Then, after Corycus, one comes to Elaeussa, an island lying close to the mainland, which Archelaüs settled, making it a royal residence,1
after he had received2
the whole of Cilicia Tracheia except Seleuceia—the same way in which it was obtained formerly by Amyntas3
and still earlier by Cleopatra;4
for since the region was naturally well adapted to the business of piracy both by land and by sea—by land, because of the height of the mountains and the large tribes that live beyond them, tribes which have plains and farm-lands that are large and easily overrun, and by sea, because of the good supply, not only of shipbuilding timber, but also of harbors and fortresses and secret recesses—with all this in view, I say, the Romans thought that it was better for the region to be ruled by kings than to be under the Roman prefects sent to administer justice, who were not likely always to be present or to have armed forces with them. Thus Archelaüs received, in addition to Cappadocia, Cilicia Tracheia; and the boundary5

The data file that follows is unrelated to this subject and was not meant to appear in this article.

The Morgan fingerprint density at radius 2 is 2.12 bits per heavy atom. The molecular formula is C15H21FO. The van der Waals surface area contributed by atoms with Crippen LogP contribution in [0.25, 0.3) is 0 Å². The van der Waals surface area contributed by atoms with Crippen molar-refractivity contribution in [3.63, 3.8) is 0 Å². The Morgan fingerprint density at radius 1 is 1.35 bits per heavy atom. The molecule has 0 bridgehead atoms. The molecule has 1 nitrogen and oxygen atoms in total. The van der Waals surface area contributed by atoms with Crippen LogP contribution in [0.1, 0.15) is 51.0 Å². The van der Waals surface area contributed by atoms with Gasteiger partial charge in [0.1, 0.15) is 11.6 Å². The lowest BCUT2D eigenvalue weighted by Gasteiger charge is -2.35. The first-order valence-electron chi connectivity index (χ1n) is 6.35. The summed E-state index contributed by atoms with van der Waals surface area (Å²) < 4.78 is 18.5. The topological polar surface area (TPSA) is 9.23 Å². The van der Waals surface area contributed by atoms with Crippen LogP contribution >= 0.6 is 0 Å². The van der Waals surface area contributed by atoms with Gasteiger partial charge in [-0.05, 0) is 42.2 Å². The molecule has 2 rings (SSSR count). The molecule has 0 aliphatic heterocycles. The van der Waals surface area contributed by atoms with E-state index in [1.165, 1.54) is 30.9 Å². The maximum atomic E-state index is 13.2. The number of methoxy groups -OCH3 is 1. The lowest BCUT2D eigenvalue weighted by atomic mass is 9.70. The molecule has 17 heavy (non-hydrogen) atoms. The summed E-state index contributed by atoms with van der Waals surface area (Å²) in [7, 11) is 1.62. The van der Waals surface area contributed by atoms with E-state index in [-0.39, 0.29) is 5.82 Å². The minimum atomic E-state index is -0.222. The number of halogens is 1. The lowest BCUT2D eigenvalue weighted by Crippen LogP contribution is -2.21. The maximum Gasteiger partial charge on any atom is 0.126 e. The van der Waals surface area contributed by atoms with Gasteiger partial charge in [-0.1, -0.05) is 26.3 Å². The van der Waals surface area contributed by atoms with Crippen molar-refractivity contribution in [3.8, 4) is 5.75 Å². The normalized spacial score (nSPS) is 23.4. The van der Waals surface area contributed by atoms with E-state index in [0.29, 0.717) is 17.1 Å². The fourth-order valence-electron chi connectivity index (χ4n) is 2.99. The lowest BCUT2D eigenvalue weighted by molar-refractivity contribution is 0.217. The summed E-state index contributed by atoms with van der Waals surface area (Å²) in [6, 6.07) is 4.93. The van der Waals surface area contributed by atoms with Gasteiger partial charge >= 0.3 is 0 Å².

of the latter, the river Lamus and the village of the same name, lies between Soli and Elaeussa.